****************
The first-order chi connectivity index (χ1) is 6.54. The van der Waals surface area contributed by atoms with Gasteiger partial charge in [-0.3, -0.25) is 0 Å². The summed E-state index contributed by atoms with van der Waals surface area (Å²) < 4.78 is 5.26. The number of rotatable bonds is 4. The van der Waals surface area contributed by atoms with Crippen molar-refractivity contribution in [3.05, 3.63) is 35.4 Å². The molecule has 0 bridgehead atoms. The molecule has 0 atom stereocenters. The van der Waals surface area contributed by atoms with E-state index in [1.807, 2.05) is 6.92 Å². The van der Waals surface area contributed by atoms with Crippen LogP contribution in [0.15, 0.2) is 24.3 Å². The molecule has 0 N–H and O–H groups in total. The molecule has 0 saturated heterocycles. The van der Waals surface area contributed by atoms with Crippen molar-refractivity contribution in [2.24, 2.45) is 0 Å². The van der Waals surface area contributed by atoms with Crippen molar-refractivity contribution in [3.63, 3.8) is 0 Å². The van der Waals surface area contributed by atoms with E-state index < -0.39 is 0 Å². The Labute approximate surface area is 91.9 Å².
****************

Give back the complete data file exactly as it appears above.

The first-order chi connectivity index (χ1) is 6.54. The van der Waals surface area contributed by atoms with Gasteiger partial charge in [-0.3, -0.25) is 0 Å². The summed E-state index contributed by atoms with van der Waals surface area (Å²) < 4.78 is 5.26. The number of rotatable bonds is 4. The van der Waals surface area contributed by atoms with Crippen molar-refractivity contribution in [3.05, 3.63) is 35.4 Å². The molecule has 0 bridgehead atoms. The molecule has 0 atom stereocenters. The van der Waals surface area contributed by atoms with E-state index in [1.807, 2.05) is 6.92 Å². The van der Waals surface area contributed by atoms with Crippen LogP contribution in [0.15, 0.2) is 24.3 Å². The molecule has 0 N–H and O–H groups in total. The molecule has 0 saturated heterocycles. The van der Waals surface area contributed by atoms with Crippen molar-refractivity contribution in [2.24, 2.45) is 0 Å². The van der Waals surface area contributed by atoms with Crippen molar-refractivity contribution in [3.63, 3.8) is 0 Å². The van der Waals surface area contributed by atoms with E-state index < -0.39 is 0 Å². The Labute approximate surface area is 91.9 Å².